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Flipping the Bone: A Father-Daughter Dinosaur Dig
Tim Livengood, at left, stabilizes a plaster-jacketed vertebra while Dr. Alton Dooley trims the excess plaster and burlap from the jacket, in preparation for completing the jacket with more plaster and burlap.> View larger image
Tim Livengood, at left, stabilizes a plaster-jacketed vertebra while Dr. Alton Dooley trims the excess plaster and burlap from the jacket, in preparation for completing the jacket with more plaster and burlap. Credit: Rachel Livengood
Fifteen-year-old Rachel Livengood, the daughter of Goddard astrophysicist and planetary spectroscopist, Dr. Timothy A. Livengood, has always been fascinated by paleontology. She grew up listening to her father, a storyteller associated with several local storytelling groups, relate dinosaur bedtime stories. Rachel has Asperger’s Syndrome, an autistic spectrum disorder, which has made school at times challenging. At the same time, Asperger’s Syndrome has allowed her to become intensely focused on and knowledgeable about her main interest; namely, dinosaurs.

As a result, last June, Tim and Rachel went on a week-long dinosaur dig in Wyoming. Tim wanted Rachel to experience success doing something in which she excelled and that she loved and knew that a dinosaur dig was the perfect opportunity. Tim, who honeymooned at Stonehenge, was also excited. “I have always had a weird fascination about things that have been on Earth longer than me. I have always been interested in history and the world I have been born into. I like dinosaur bones and ancient history.”

The dinosaur dig was led by Dr. Alton Dooley of the Virginia Museum of Natural History in Martinsville, Va. The dig team consisted of Dr. Alton Dooley and his son, Tim, Rachel, and two others. The expedition was funded by the Virginia Museum of Natural History together with grants, gifts, and contributions from dig participants.

The site is on land administered by the U.S. Department of the Interior’s Bureau of Land Management. Surface prospecting is legal, but a permit is required to excavate. This particular site is a mature dig, which has been worked for several years and has 130 million-year-old dinosaur bones. According to Tim, “The amazing thing is that once you know what broken fragments of dinosaur bones look like, they are everywhere.”

The dig team stayed in a cabin at a local campground. They had breakfast and dinner in town, and packed a lunch to eat at the excavation. The group drove to the site in a four-wheel drive and then hiked the last part to avoid leading anyone unwanted to the site. The exact location of the site is kept quiet to avoid notice by unscrupulous traders.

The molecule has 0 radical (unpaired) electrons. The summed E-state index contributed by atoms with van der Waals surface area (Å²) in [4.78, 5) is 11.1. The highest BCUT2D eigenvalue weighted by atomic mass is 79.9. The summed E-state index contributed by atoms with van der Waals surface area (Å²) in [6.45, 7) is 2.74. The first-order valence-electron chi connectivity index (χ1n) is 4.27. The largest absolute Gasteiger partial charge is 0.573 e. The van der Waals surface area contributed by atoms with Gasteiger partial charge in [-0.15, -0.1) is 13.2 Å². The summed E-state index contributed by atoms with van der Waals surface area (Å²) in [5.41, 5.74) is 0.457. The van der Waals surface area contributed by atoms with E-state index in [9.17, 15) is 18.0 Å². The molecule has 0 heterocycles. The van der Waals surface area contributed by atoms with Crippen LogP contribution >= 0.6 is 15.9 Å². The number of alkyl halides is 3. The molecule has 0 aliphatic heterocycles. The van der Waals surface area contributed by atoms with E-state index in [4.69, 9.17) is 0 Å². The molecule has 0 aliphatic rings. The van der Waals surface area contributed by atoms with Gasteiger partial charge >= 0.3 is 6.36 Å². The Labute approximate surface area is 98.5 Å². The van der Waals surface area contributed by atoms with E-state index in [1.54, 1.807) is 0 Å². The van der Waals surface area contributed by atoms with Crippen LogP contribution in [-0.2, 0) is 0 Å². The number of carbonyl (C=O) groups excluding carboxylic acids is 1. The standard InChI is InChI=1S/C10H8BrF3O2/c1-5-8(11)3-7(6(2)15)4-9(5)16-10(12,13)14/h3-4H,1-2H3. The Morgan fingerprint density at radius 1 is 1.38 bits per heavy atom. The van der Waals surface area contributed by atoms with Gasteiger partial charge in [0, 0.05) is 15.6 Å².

All work during the excavation is done with one goal in mind—to preserve the bones. According to Tim, “Dinosaur bones are extremely fragile. A big expense of dinosaur excavation is all the glue you need. You are constantly gluing fragments of bone together. The fossilized dinosaur bones are in many pieces that are held in place by the sediment they’re buried in. It’s like a glass buried in sand and then the box of sand is crushed and the glass is broken. You have to glue the pieces together as you remove the sand so they won’t get jumbled up.”

There is a prescribed method to digging because of the extreme fragility of the ancient bones. Explains Tim, “You begin with shovels. Once you find something, you start being more careful. When you get down to bone, you dig around it with trowels, dental picks, or whatever. Very big screwdrivers were used to pry up bits of packed sediment. Once you have gotten down to the bone, you use a brush to remove the sediment very carefully.”

Rachel spent a lot of time digging out a femur, possibly from a young Camarasaurus. The femur was about 3 feet long, 5 inches high, and 8 inches wide. Rachel dug out the middle of the femur, leaving both ends still supported on sediment. Rachel then had a “deeply emotional moment” when one end of the femur broke off while she was brushing it clean. “We glued it back on essentially using superglue. This is not the permanent fix; this is just so all the parts get to the lab in the right position.”

The exposed bone was next encased in plaster for protection before transporting it to the lab. After the bone is exposed, the upper surface is covered in damp toilet paper. Next, the bone is wrapped in big strips of burlap soaked in plaster of Paris. Larger bones such as the femur Rachel worked on are also braced with wood. Once dry, the remaining sediment posts are chipped away.

The next crucial step involves very carefully turning over the bone, which is called “flipping the bone,” so as to plaster the other side. The fully plastered bone is carried out of the dig on a stretcher. As Tim explained, “You cannot reliably carry the bone by its plaster jacket because the bone is so fragile.”

While working the dig, Tim and Rachel saw much wildlife including pronghorn antelope, moose, scorpions, and lizards. They even found mice nesting in the shredded toilet paper in a plaster jacket. In addition to wildlife, they also had to be aware of lightning storms. Tim was philosophical, “The dinosaur bones waited 130 million years; they can wait another day.”

The dinosaur dig reinforced Rachel’s interest in a career in paleontology and opened the door for her to possibly work for Dr. Dooley next summer. As for Tim, he was very happy that his daughter had been so successful. Indeed, Tim said that, “The best part was that I got to see my daughter doing something that she really shines at. I knew she could be good at it. It was good to see her discover that she could be good at it.”

Elizabeth M. Jarrell